Johnson says the next-generation Cruzes should arrive in dealerships by early spring. “We had a great run with the first generation,” he says, “and we’re excited to get it out a soon as possible.”

UAW membership across the country has risen steadily since the Great Recession, according to the union’s LM-2 form, which is filed annually with the U.S. Department of Labor. In 2014, the UAW boasted 403,466 members, up from 391,415 the previous year. In 2009, in the midst of the economic meltdown, UAW membership fell to 355,191 nationwide but has been climbing since.

As the auto industry rebounded in full force, so too did profits for corporations such as GM, whose North America operations earned a full-year pre-tax profit of $11 billion in 2015. Under the labor agreement with the UAW, eligible union employees are to receive checks of up to $11,000 in profit sharing Feb. 26.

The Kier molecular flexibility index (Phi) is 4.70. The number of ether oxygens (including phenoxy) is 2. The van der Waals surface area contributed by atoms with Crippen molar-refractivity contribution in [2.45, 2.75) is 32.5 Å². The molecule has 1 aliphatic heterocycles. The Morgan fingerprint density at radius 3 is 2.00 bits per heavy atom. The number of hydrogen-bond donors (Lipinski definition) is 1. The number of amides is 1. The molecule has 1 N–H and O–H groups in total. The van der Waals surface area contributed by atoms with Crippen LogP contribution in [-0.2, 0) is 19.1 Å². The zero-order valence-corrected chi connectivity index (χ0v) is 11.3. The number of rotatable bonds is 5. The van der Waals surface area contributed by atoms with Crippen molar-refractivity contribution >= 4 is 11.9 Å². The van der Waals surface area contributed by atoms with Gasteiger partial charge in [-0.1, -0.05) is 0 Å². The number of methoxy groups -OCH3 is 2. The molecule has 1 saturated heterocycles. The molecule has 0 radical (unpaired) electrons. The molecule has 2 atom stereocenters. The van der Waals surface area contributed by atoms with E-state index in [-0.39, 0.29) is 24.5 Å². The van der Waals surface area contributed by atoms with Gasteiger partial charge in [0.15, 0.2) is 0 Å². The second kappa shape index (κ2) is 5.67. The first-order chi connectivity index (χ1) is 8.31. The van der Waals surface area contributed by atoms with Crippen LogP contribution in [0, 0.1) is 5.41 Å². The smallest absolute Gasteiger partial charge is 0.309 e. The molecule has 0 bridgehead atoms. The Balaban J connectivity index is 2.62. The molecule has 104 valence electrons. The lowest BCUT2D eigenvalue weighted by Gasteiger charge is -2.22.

Local 1112’s ranks include workers at plants and in operations outside of GM Lordstown, Johnson notes, and even outside the automotive industry. Aside from the 2,800 hourly employees at Lordstown East, Local 1112 represents 300 workers at Intier Automotive, Lordstown, which manufacturers seats for the Cruze; 100 at Jamestown Industries, Austintown, which performs front and rear fascia assembly and sequencing for the vehicle; and hourly employees at a housekeeping operation who work inside the plant.